The New Zealand government should stop providing intelligence assistance to Bangladeshi security agencies that are known to systematically engage in human rights abuses, said the Green Party today. More>>

ALSO:

Troops Heading To Iraq: Government Must Come Clean On Deployment

New Zealanders deserve more than to hear about their troops’ deployment overseas from Australian media, Opposition Leader Andrew Little says. “News from Australia that Kiwi troops are on their way to Iraq this week is another example of the culture of secrecy and unknown protections around the deployment.” More>>

ALSO:

Image: Strikers And Protestors Join Outside McDonald's

A group of protestors took to McDonald’s Manners St today as a part of the international fast food workers day of action to end zero hour contracts. More>>

ALSO:

Greens: Special Education Funds Not Spent

More than $32 million of funding for children with special needs has not been spent by the Government, despite families of children with special needs complaining for years that they’ve been denied the support they deserve. More>>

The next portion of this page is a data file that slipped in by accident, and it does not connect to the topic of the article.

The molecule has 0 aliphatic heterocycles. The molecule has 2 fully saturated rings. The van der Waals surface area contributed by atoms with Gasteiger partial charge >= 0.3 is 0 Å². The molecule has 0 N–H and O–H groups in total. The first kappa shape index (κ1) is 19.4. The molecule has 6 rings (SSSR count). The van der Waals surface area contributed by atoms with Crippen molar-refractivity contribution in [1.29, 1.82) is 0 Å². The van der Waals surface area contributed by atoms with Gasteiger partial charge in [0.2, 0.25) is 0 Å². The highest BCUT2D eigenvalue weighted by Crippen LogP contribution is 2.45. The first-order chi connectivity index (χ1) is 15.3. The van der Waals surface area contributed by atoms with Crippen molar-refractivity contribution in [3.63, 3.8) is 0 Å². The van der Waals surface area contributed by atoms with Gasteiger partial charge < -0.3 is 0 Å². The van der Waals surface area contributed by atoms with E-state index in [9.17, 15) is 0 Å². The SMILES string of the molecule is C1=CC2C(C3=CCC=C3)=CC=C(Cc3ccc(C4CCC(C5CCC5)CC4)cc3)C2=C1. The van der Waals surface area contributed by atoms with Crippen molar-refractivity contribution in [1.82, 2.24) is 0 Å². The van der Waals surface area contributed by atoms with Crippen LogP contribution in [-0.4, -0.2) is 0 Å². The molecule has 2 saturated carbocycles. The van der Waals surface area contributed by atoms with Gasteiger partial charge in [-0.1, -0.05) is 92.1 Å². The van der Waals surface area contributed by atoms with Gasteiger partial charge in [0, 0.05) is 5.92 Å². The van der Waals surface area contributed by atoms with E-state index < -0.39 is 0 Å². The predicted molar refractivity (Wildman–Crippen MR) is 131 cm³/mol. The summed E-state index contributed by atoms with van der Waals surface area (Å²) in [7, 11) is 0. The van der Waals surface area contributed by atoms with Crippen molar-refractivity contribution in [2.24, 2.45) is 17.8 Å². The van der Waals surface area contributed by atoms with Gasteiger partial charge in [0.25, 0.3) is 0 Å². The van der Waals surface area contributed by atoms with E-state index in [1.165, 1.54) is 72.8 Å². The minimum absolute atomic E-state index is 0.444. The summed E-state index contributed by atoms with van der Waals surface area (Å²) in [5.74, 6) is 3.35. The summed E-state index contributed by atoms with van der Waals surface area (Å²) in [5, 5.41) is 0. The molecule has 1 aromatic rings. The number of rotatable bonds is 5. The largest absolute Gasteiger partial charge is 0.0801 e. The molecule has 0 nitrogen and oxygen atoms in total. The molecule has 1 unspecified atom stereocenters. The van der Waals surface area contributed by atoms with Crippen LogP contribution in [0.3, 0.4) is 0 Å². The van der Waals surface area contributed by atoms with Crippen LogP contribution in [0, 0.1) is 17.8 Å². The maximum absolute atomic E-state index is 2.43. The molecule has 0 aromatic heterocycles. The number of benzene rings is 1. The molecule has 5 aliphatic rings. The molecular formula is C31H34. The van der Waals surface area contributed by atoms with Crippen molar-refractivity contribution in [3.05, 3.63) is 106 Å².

ALSO:

John Key: Pre-Budget Speech To Business NZ

So this Government will remain relentlessly focused on improving the competitiveness of our economy... We will continue to give businesses a platform to invest, grow and create jobs in the knowledge they will be backed by a clear and consistent government policy programme. More>>

ALSO:

Multimedia: Andrew Little’s Response To John Key’s Pre-Budget Address

Labour Party leader Andrew Little spoke today on John Key’s pre-budget address this afternoon in Wellington. Little said National has had seven years to achieve a surplus and Kiwis have “fufilled their end of the bargain.” More>>

Surplus Baggage: Key Backs Off ‘Artificial Target’

John Key’s attempt to redefine his cornerstone promise of two election campaigns as an artificial target suggests his other promises are works of fiction, says Labour’s Finance spokesperson Grant Robertson. More>>

ALSO:

Gordon Campbell: On UE Pass Rates And University Dropout Rates

Houston, there is clearly a problem with (a) the plunge in pass rates for University Entrance qualifications, which has been especially steep among Maori students and also a problem with (b) the failure rates for Maori students among those who reach university... Unfortunately the two problems seem related. More>>

Get More From Scoop

 

LATEST HEADLINES

 
 
 
 
 
More RSS  RSS
 
 
 
 
Regional
Search Scoop  
 
 
Powered by Vodafone
NZ independent news